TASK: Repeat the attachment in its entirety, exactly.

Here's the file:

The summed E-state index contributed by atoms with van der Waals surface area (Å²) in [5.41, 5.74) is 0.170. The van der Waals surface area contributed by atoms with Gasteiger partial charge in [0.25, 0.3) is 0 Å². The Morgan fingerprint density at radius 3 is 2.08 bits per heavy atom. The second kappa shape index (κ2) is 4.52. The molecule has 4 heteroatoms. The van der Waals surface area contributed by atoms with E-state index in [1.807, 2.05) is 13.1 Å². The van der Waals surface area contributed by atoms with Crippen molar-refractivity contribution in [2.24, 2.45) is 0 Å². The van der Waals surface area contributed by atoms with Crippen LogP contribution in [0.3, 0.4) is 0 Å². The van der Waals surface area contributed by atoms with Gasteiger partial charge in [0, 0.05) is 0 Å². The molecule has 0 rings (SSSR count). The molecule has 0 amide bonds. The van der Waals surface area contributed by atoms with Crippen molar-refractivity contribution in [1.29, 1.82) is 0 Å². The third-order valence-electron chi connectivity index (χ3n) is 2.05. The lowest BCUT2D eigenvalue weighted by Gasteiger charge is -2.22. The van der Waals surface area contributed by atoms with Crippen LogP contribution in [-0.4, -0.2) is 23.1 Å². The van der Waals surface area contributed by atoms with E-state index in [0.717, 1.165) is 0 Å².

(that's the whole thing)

The summed E-state index contributed by atoms with van der Waals surface area (Å²) in [5.41, 5.74) is 0.170. The van der Waals surface area contributed by atoms with Gasteiger partial charge in [0.25, 0.3) is 0 Å². The Morgan fingerprint density at radius 3 is 2.08 bits per heavy atom. The second kappa shape index (κ2) is 4.52. The molecule has 4 heteroatoms. The van der Waals surface area contributed by atoms with E-state index in [1.807, 2.05) is 13.1 Å². The van der Waals surface area contributed by atoms with Crippen molar-refractivity contribution in [2.24, 2.45) is 0 Å². The van der Waals surface area contributed by atoms with Crippen LogP contribution in [0.3, 0.4) is 0 Å². The van der Waals surface area contributed by atoms with Gasteiger partial charge in [0, 0.05) is 0 Å². The molecule has 0 rings (SSSR count). The molecule has 0 amide bonds. The van der Waals surface area contributed by atoms with Crippen molar-refractivity contribution in [1.29, 1.82) is 0 Å². The third-order valence-electron chi connectivity index (χ3n) is 2.05. The lowest BCUT2D eigenvalue weighted by Gasteiger charge is -2.22. The van der Waals surface area contributed by atoms with Crippen LogP contribution in [-0.4, -0.2) is 23.1 Å². The van der Waals surface area contributed by atoms with E-state index in [0.717, 1.165) is 0 Å².